Their thorough preparation has a negative side. Some detached people prepare so thoroughly that they become rigid and closed-minded. They won’t even consider alternatives that they haven’t thoroughly researched. They may move forward, executing their plans, ignoring obvious signals, irritating the other side, and preventing consideration of more creative and mutually-beneficial arrangements.

They may also be too rigid for another reason. Sometimes they believe that what is right or most cost-effective can’t be compromised. They may place so much emphasis upon certain facts, principles, or procedures that they can’t make compromises, especially tactical ones. The momentum may never start, or it can break down, or the detached person may even walk away from an otherwise satisfactory agreement rather than accept an illogical position on a relatively minor issue.

Their thoroughness may directly inhibit momentum. So much time can be spent clarifying issues, including unimportant ones, that there is not enough time to make trades, explore creative alternatives, etc. The whole process can become bogged down in the details.

Their final weakness is their predictability. Other people can often accurately determine and exploit their limits, priorities, power, and strategy.

Best Way To Approach Them: Virtually the only way to deal with them is with facts, figures, and logic. Avoid discussing personalities and emotions. Don’t try to intimidate or warm them up. Attempting either one can turn them off.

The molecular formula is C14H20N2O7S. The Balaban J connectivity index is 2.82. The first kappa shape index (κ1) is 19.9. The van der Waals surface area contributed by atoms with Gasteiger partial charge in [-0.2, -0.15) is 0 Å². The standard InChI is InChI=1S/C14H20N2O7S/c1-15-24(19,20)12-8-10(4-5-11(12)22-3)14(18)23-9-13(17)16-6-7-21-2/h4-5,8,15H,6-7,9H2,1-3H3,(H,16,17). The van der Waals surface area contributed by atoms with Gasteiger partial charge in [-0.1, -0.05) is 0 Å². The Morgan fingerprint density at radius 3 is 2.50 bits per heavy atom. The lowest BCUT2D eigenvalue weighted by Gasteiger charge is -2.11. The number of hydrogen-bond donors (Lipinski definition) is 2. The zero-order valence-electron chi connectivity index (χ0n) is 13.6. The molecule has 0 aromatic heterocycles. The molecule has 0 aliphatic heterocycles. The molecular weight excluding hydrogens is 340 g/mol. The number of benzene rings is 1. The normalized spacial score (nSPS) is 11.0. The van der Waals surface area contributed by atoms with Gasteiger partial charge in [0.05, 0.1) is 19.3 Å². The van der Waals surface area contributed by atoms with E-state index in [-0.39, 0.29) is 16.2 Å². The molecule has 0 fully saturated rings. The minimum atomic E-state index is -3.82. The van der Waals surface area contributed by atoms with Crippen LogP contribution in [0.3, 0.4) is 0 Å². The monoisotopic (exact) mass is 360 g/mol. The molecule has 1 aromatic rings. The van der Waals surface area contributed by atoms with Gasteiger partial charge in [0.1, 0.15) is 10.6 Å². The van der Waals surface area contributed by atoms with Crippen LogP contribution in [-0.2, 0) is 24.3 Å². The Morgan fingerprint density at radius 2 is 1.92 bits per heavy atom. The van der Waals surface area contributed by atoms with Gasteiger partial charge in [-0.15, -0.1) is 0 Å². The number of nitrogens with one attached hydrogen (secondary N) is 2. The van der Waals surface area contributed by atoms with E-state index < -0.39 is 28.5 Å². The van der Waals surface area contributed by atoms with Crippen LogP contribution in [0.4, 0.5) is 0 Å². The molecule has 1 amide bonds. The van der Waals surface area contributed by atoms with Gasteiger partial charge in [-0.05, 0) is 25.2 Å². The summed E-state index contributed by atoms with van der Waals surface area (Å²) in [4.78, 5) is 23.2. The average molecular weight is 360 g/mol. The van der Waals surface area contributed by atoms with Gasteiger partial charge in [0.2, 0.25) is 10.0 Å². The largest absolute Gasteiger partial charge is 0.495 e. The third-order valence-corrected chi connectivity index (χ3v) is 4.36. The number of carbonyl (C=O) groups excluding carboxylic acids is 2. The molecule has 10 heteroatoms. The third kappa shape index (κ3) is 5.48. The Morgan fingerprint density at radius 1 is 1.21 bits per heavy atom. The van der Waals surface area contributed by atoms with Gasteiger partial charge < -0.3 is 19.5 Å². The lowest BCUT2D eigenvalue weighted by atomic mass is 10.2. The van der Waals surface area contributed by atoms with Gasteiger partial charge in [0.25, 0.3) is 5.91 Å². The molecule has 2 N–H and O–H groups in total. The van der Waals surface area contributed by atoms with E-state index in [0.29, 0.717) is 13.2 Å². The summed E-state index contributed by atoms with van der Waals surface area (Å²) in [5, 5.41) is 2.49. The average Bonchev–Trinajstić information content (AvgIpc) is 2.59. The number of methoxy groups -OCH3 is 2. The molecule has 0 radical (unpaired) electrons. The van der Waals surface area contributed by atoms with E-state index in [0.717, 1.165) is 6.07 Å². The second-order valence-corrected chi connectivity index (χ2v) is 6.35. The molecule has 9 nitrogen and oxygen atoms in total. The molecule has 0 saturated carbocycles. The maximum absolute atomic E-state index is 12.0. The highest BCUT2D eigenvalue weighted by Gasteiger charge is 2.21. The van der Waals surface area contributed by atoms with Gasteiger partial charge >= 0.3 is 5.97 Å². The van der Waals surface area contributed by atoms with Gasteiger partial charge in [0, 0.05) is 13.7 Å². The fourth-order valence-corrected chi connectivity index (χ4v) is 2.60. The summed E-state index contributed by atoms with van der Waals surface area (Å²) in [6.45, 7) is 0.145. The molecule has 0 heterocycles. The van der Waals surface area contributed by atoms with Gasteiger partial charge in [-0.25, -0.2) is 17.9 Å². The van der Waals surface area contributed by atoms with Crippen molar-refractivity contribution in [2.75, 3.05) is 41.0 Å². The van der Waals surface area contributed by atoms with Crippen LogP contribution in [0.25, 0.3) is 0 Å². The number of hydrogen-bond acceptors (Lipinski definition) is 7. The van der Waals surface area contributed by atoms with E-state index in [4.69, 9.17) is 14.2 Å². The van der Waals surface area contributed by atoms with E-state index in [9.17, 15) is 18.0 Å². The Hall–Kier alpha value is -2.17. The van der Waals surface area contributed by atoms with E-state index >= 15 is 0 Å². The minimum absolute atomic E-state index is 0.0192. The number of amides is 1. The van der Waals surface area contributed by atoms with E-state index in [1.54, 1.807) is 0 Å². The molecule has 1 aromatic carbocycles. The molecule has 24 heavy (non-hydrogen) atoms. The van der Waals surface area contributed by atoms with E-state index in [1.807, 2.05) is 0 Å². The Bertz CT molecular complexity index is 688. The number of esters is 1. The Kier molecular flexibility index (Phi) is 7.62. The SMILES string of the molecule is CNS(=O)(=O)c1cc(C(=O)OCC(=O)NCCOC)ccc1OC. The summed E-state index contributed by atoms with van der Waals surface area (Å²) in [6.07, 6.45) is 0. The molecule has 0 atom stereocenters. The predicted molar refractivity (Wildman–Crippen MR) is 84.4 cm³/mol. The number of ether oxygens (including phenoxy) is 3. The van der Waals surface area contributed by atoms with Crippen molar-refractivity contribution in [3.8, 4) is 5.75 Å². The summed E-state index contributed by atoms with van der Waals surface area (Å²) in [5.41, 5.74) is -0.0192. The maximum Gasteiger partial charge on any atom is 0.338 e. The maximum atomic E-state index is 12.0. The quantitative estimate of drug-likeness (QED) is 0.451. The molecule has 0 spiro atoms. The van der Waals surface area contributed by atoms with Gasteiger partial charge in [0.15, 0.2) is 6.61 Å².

Prepare thoroughly, and make sure to get all the facts you need to support your position. They can be influenced best by solid evidence.

Propose detailed, well-organized positions, and make them reasonable! Outrageous or overly-ambitious proposals can end the negotiations before they start. Detached people typically make and expect offers that are close to the final deal, and they may walk away rather than respond to a proposal they regard as unreasonable.

Allow enough time to negotiate slowly and carefully. They will thoroughly study your proposals and the evidence supporting them. Then, if you have convincingly shown that costs or the market or other objective facts are different from their expectations, they will probably move – slowly.

Accept and adjust to the fact that negotiations are not a game to them. They dislike the game aspects of negotiations so much that they will frequently refuse to play.

This blog was taken from my forthcoming book, Negotiate to Win: Gaining the Psychological Edge, 2nd Edition. A Kindle edition will be published soon. For a free copy, click here.

To watch a free video based on this book, click here.